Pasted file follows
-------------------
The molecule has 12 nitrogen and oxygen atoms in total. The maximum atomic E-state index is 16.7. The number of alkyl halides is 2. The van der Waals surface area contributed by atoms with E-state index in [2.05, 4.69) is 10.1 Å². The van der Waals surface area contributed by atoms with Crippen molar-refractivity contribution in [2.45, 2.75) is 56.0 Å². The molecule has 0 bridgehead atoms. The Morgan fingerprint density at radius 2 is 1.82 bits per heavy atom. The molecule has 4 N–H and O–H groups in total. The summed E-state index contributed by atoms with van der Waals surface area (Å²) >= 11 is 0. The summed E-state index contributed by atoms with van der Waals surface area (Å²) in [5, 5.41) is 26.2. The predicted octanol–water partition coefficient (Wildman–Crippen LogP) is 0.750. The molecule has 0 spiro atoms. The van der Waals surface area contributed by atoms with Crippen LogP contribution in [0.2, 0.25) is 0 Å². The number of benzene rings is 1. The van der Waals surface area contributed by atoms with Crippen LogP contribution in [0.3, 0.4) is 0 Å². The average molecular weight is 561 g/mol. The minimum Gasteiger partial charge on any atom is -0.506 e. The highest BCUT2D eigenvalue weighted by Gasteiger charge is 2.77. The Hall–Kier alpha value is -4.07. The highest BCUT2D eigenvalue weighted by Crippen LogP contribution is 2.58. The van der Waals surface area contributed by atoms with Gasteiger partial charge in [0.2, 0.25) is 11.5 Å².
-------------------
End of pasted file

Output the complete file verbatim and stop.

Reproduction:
The molecule has 12 nitrogen and oxygen atoms in total. The maximum atomic E-state index is 16.7. The number of alkyl halides is 2. The van der Waals surface area contributed by atoms with E-state index in [2.05, 4.69) is 10.1 Å². The van der Waals surface area contributed by atoms with Crippen molar-refractivity contribution in [2.45, 2.75) is 56.0 Å². The molecule has 0 bridgehead atoms. The Morgan fingerprint density at radius 2 is 1.82 bits per heavy atom. The molecule has 4 N–H and O–H groups in total. The summed E-state index contributed by atoms with van der Waals surface area (Å²) >= 11 is 0. The summed E-state index contributed by atoms with van der Waals surface area (Å²) in [5, 5.41) is 26.2. The predicted octanol–water partition coefficient (Wildman–Crippen LogP) is 0.750. The molecule has 0 spiro atoms. The van der Waals surface area contributed by atoms with Crippen LogP contribution in [0.2, 0.25) is 0 Å². The number of benzene rings is 1. The van der Waals surface area contributed by atoms with Crippen LogP contribution in [0.3, 0.4) is 0 Å². The average molecular weight is 561 g/mol. The minimum Gasteiger partial charge on any atom is -0.506 e. The highest BCUT2D eigenvalue weighted by Gasteiger charge is 2.77. The Hall–Kier alpha value is -4.07. The highest BCUT2D eigenvalue weighted by Crippen LogP contribution is 2.58. The van der Waals surface area contributed by atoms with Gasteiger partial charge in [0.2, 0.25) is 11.5 Å².